Day two of the workshop started with a session dedicated to understand various new and upcoming technologies in field monitoring. This session was chaired by Ms. Gita Kapahi. Various developers and researchers gave detailed presentations on their kits and sensors based monitors. Mr. Suraj Chawla gave presentation on sensor based water quality monitoring, where he discussed the types of monitors, their use and limitations. Following his presentation was Ms. Vasanthi Lawrence from TWAD, who presented the details and specifications of field water testing kit that I used by the Tamil Nadu Water Supply and Drainage (TWAD) Board. The presentation highlighted that the TWAD board’s kit is capable of testing 12 parameters and the kit can analyze 100 samples before its reagents gets exhausted. Mr. Vijay Kumar from SWAN then discussed about the limitations of sensors based equipments and emphasized on monitoring TOC instead of oxygen demand for various parameters. The reason behind his proposition was that the analysis of Chemical Oxygen Demand (COD) involves usage of toxic chemicals; moreover data for BOD/COD generated by UV-VIS spectroscopy technology cannot be trusted and validated. And because of which, TOC is accepted globally instead of BOD/COD to determine organic compounds present in the sample. This was followed by a presentation by Samuel Rajkumar from Akvo on their mobile phone application based hand held kits for portable water quality monitoring known as Caddisfly. And the last presentation of this session was by Mr. Pramod Kumar from Development Alternatives, on their reagent based portable drinking river water quality monitoring kit “Jal Tara”. This kit is designed to test 14 different physical, chemical & biological parameters, with a unique feature of detecting presence of coliforms without the need of incubation.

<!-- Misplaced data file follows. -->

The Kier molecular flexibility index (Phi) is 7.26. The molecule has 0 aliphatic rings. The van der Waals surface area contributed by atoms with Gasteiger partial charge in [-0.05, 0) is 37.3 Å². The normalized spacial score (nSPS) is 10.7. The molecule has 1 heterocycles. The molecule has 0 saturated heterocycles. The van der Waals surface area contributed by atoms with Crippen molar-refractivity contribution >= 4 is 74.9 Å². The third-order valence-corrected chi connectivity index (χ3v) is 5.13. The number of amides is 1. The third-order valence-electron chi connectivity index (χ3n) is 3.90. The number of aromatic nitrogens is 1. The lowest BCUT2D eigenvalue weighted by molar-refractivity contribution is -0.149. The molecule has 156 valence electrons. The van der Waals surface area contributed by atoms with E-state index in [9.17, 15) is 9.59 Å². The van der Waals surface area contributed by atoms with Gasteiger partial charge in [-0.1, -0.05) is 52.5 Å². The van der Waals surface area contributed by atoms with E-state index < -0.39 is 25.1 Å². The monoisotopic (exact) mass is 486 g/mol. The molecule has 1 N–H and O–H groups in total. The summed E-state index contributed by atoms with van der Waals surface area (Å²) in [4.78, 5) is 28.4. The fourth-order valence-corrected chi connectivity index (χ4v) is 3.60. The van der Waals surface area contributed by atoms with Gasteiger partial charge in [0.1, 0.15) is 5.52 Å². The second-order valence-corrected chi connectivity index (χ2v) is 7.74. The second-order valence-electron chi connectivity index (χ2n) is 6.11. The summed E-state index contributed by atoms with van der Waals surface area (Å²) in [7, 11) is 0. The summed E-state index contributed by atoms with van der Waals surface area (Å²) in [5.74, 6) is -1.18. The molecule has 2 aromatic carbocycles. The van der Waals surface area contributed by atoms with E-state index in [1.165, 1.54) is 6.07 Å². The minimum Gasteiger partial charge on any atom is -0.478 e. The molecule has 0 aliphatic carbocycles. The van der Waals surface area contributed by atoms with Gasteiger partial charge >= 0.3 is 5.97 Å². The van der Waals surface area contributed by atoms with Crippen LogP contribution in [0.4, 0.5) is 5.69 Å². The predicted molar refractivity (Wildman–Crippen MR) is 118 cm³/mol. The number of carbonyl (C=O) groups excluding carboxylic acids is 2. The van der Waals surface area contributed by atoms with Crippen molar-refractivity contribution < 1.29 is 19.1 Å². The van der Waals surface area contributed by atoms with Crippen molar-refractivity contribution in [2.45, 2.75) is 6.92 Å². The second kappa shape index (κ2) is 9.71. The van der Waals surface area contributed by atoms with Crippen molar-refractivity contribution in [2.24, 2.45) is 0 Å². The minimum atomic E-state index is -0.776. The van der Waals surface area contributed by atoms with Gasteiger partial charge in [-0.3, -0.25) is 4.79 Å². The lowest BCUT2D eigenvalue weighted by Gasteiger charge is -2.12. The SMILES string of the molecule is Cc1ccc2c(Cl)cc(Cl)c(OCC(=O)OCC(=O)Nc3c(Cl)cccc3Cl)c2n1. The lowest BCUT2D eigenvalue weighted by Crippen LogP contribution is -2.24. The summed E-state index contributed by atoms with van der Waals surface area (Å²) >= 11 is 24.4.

This was followed by a panel discussion on need of quality assurance of portable technologies so as to meet regulatory requirements as well along with self regulation and compliance benefits. The expert panel comprised of Shri C P Marak (Chairman, Meghalaya State Pollution Control Board), Shri Achyut Mishra (Member Secretary, Madhya Pradesh State Pollution Control Board), Shri J S Kamyotra (Member Secretary (Retd.), Central Pollution Control Board), Shri Sivakumar Myilvaganam (Director, Eastern Province Office, Central Environmental Authority), Shri Ravi Narayan Prusty (Senior Environmental Engineer, Odisha State Pollution Control Board) and Mr Vasu Kilaru (Physical Scientist, US Environmental Protection Agency).

The last session of the conclave was devoted to the Continuous Emission/Effluent Monitoring System (CEMS and CEQMS), which was chaired by Shri. Kamyotra. This session mainly involved challenges and learning associated with CEMS & CEQMS, along with experience in India and its regulatory perspective followed by a presentation on Implementation of CEMS & CEQMS in Germany / Europe by Mr. Karsten Pletscher from TUV Rehinland, Germany. The last presentation was also presented by Mr. Karsten on Quality assurance for CEMS in Europe. This was followed by the wrap up session and a discussion on the way forward.